Prostate Cancer: Gary

Cancer Care
“Guys should have their PSA levels checked every year,” Gary said. “Luckily, they caught mine in time. I had a good friend who died of prostate cancer, he wasn’t as lucky”

From raising crops, to raising flowers

After discovering high PSA levels during his routine physical, Gary Geisinger,age 73 from Annandale, had a biopsy. Results showed six out of 12 samples as cancerous, with one on the aggressive side. As a result, Gary had his prostate removed and underwent radiation with Christopher Miller, MD at Coborn Cancer Center.

“Guys should have their PSA levels checked every year,” Gary said. “Luckily, they caught mine in time. I had a good friend who died of prostate cancer, he wasn’t as lucky."

Today, Gary has good health and feels strong but has learned how to listen to his body. He doesn’t have the energy he once had, but he has learned his new limits and when to rest.

Gary and his family have a long history with Coborn Cancer Center. His wife and sister, both breast cancer survivors, went through chemotherapy and radiation. “We’ve gotten to know and love the people at Coborn Cancer Center and consider them our good friends,” he said. “When we walk in the door, they are all so friendly and know us by name. The radiation staff and doctors are phenomenal.”

After retiring 15 years ago from a full life of farming, owning an antique business and 33 years designing heating and air conditioning equipment, Gary still manages to stay very active. He added new hobbies to his daily routine including gardening, landscaping and helping people in his town and church with handyman projects.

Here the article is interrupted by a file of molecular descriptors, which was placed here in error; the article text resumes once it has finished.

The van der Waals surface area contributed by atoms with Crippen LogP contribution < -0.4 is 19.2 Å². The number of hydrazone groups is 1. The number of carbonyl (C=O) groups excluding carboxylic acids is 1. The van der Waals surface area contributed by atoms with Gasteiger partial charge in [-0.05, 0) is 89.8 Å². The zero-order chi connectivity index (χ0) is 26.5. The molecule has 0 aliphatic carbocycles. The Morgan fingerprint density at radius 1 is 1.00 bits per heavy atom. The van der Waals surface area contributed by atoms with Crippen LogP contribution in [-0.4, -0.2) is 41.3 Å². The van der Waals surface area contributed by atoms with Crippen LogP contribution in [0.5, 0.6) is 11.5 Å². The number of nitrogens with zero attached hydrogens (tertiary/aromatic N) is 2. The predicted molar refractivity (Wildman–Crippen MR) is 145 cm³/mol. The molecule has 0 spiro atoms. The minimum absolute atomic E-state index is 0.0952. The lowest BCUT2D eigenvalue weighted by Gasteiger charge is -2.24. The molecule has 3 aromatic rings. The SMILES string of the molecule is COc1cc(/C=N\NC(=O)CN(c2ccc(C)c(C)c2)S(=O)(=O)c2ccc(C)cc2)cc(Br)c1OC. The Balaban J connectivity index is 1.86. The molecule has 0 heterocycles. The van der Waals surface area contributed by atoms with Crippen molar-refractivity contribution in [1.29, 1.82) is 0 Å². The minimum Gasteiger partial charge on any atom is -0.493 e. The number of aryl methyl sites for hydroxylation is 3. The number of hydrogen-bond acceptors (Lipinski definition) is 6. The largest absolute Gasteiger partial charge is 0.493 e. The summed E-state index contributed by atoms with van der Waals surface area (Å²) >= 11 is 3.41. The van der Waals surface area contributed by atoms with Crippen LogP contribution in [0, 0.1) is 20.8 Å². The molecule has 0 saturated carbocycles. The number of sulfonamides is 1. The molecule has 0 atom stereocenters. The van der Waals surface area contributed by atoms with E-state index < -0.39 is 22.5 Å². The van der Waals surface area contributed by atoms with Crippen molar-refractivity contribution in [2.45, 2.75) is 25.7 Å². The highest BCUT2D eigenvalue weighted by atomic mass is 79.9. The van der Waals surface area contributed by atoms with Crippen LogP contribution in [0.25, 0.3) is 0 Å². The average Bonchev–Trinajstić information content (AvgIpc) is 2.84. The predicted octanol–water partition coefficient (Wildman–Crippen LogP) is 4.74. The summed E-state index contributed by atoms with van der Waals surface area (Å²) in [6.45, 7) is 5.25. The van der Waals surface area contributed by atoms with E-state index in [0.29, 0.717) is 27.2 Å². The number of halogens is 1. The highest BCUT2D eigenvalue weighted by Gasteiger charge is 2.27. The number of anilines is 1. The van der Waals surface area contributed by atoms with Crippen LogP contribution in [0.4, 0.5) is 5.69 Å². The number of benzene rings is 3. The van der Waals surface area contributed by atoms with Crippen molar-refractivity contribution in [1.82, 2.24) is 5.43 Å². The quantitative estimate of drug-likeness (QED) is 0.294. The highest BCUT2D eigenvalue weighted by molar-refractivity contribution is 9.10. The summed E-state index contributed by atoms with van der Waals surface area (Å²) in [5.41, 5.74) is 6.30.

“Growing up, I didn’t make a ton of money so I learned how to fix everything myself,” he said. “Now I’m the handyman of Annandale. I like to help people with whatever it is they need fixed, whether it’s a lawn mower, toilet or just landscaping.”

Gary spent most of his life raising soybeans and corn. After retiring, he missed raising crops and decided to fill the void with something else. Gary looked at his plain yard and decided to clean out all the landscaping and start over. He’s now a pro at gardening and raising flowers. He created a beautiful sanctuary in his backyard and named it “Beryl Park” after his wife. “Beryl is my No. 1 supporter,” he said. “We’ve been together since the fourth grade. Two years ago, I was taking care of her during treatment and now she is taking care of me. We make a great team.”

Gary also enjoys assisting his son, Jeff, at the auto body shop each day. “I cherish that every day I can go into the shop and work with my son,” he said. “He’s my best buddy. I have a busy life and have figured out how to handle the lack of energy I now have. I get by every day, and life is good.”

Even through his trials, Gary radiates positivity. “I feel very fortunate. We have received such good support through our community, church and friends. We have three wonderful kids, five amazing grandchildren and four great-grandchildren – I have a great family and that’s what keeps me going.”

When asking Gary’s advice for others going through the cancer experience he shared, “Be patient with your body, listen to your doctor and do what they tell you. Don’t get all excited about whatever you must deal with. Just take it one day at a time, and learn to live life.”